With family finances still stretched thin thanks to the high cost of living, there are multiple ways you can reduce how much you spend on a pram for your baby, without compromising quality or safety. 

  • Do your research
  • Consider buying second hand - but be careful
  • Keep an eye out for major sales
  • Think about resale value
  • Try a pram rental service

1. Do your research

As with any big purchase you make, it’s essential to carry out some research and read reviews from other parents to help you find something you feel comfortable with and is within your budget. 

Rather than focusing on the brand name, consider the types of features you need and the size of the pram. Are you looking for a relatively straightforward lightweight buggy that folds down quickly and can be stored in your boot? Or would you prefer a more robust pram that has plenty of basket storage and large wheels to cope with different surfaces? 

You should think too about a pram that can adapt as your child grows. It might be more expensive, but if you have to buy more than one budget pram or buggy over your child's younger years that will likely cost you more in the long run.

2. Consider buying second-hand, but be careful

You could also consider buying second-hand as you might be able to snap up a decent buggy at a cheaper price. But you will need to check the pram over carefully before purchasing to make sure it’s not faulty.

Buggy Park’s Nina Weisfeld says: “There’s a huge rise in people choosing second-hand over new, but with more of an emphasis on choosing the sustainable option. I’ve also seen a big increase from people who are generally looking out for a bargain in the last 12 months or so."

But you will need to be careful, as our Consumer Editor Heidi Scrimgeour adds: "I'd also urge a little bit of caution with buying a secondhand pram or pushchair unless you're buying from a close friend or family member because, a bit like buying a secondhand car, you don't really know what might be wrong with it until you actually start using it. 

"Also many prams come with guarantees which can add real value if something goes wrong and you need a replacement part - you don't get that when you buy second-hand."

3. Keep an eye out for major discounts

At certain times of the year you'll be able to pick up a brilliant pram for a fraction of the price. Black Friday, Amazon Prime Day, post-Christmas sales - retailers will be slashing their prices left, right and centre, so its a great opportunity to bag a bargain on a better pram that you otherwise wouldn't be able to afford. 

This tactic works for any baby gear you're looking to buy, from breast pumps to baby car seats and baby monitors.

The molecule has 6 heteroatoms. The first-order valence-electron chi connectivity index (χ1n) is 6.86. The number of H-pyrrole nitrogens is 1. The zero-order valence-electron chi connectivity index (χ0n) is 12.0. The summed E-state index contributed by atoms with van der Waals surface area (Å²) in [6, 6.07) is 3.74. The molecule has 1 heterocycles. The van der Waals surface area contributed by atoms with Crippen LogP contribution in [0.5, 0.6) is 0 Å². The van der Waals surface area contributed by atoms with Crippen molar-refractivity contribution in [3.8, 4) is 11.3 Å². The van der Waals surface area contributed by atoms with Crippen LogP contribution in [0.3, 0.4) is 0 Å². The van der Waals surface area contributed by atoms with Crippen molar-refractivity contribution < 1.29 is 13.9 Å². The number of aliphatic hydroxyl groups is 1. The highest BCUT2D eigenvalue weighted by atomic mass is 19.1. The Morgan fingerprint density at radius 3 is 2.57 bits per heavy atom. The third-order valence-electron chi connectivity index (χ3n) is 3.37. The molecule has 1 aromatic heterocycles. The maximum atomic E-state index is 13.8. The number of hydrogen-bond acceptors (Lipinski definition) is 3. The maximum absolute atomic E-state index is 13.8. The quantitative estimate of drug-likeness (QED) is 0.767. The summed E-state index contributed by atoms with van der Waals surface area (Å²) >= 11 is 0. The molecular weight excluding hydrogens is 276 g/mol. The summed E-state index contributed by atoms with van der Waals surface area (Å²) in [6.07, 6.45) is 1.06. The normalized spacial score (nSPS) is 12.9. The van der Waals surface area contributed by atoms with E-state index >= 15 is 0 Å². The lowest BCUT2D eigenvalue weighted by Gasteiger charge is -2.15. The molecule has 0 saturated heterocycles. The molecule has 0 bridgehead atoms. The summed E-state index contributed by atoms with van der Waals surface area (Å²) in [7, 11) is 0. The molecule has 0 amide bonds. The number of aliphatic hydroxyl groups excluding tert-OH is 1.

Here at Goodto, we cover all the major sales and bargain deals on a whole host of baby essentials, so make sure you follow our coverage!

4. Buy something with decent resale value

Even if you pay a bit more for a pram, if you do your best to keep it in good condition, you can usually maximise how much you can get for it if you choose to sell it on to friends or family. 

5. Try a pram rental service

For some parents, renting a pram will be the best solution. And there are a host of options available that offer a range of baby essentials, for short or long-term hire. Baboodle, Tiny Explorers and Baby Comes 2 are worth looking into. But while renting may be a sustainable option, again, make sure you do your research to see whether it's better for your bank balance to buy or rent. 

Lucy with her Bugaboo pram that she bought from a friend for £100
Lucy Baker

Lucy has three children, so knows what she's talking about when it comes to parenting essentials. After becoming a mum for the third time at 43, Lucy also created the Geriatric Mum blog, to support, celebrate and inspire women to feel good as a  geriatric mum.

Profile picture of Goodto Consumer Editor Heidi Scrimgeour
Heidi Scrimgeour

As a parenting specialist for more than 15 years, Heidi has written for most national newspapers and for a wide range of consumer magazines, including Mother & Baby where she was the Shopping Editor for six years. There is virtually nothing Heidi doesn’t know about baby gear. From which car seat will actually make your life easier, to whether you really need off-road wheels on your buggy, there is no parenting problem she hasn’t solved when it comes to shopping for essentials for your baby, toddler or youngster. Heidi has her hands full as a parent to her three children aged between seven and 16 years old.

Rachel Wait
Personal finance expert

Mum of two, Rachel is a freelance personal finance journalist who has been writing about everything from mortgages to car insurance for over a decade. Having previously worked at Shares Magazine, where she specialised in small-cap stocks, Rachel developed a passion for consumer finance and saving money when she moved to lovemoney.com. She later spent more than 8 years as an editor at price comparison site MoneySuperMarket, often acting as spokesperson. Rachel went freelance in 2020, just as the pandemic hit, and has since written for numerous websites and national newspapers, including The Mail on Sunday, The Observer, The Sun and Forbes. She is passionate about helping families become more confident with their finances, giving them the tools they need to take control of their money and make savings. In her spare time, Rachel is a keen traveller and baker.

With contributions from